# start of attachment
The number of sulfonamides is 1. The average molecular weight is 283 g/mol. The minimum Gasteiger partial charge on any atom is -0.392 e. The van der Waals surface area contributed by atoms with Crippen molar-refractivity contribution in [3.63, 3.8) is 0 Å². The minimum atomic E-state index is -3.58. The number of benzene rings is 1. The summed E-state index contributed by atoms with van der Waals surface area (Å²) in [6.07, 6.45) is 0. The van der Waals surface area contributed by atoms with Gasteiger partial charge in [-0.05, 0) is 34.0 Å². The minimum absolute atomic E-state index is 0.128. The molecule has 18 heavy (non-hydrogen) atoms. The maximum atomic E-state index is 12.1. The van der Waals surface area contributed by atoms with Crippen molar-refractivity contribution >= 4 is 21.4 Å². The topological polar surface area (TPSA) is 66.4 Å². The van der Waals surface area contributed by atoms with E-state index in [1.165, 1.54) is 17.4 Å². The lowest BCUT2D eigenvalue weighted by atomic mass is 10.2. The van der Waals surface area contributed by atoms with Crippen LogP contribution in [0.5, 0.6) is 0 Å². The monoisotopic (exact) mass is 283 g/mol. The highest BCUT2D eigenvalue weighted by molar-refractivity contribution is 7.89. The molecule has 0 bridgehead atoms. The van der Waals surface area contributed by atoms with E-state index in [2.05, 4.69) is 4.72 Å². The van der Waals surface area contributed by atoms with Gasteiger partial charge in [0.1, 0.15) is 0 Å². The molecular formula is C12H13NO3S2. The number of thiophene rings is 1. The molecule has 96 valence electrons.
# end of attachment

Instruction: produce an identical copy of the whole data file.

The number of sulfonamides is 1. The average molecular weight is 283 g/mol. The minimum Gasteiger partial charge on any atom is -0.392 e. The van der Waals surface area contributed by atoms with Crippen molar-refractivity contribution in [3.63, 3.8) is 0 Å². The minimum atomic E-state index is -3.58. The number of benzene rings is 1. The summed E-state index contributed by atoms with van der Waals surface area (Å²) in [6.07, 6.45) is 0. The van der Waals surface area contributed by atoms with Gasteiger partial charge in [-0.05, 0) is 34.0 Å². The minimum absolute atomic E-state index is 0.128. The molecule has 18 heavy (non-hydrogen) atoms. The maximum atomic E-state index is 12.1. The van der Waals surface area contributed by atoms with Crippen molar-refractivity contribution >= 4 is 21.4 Å². The topological polar surface area (TPSA) is 66.4 Å². The van der Waals surface area contributed by atoms with E-state index in [1.165, 1.54) is 17.4 Å². The lowest BCUT2D eigenvalue weighted by atomic mass is 10.2. The van der Waals surface area contributed by atoms with Crippen LogP contribution in [0.5, 0.6) is 0 Å². The monoisotopic (exact) mass is 283 g/mol. The highest BCUT2D eigenvalue weighted by molar-refractivity contribution is 7.89. The molecule has 0 bridgehead atoms. The van der Waals surface area contributed by atoms with E-state index in [2.05, 4.69) is 4.72 Å². The van der Waals surface area contributed by atoms with Gasteiger partial charge in [0.1, 0.15) is 0 Å². The molecular formula is C12H13NO3S2. The number of thiophene rings is 1. The molecule has 96 valence electrons.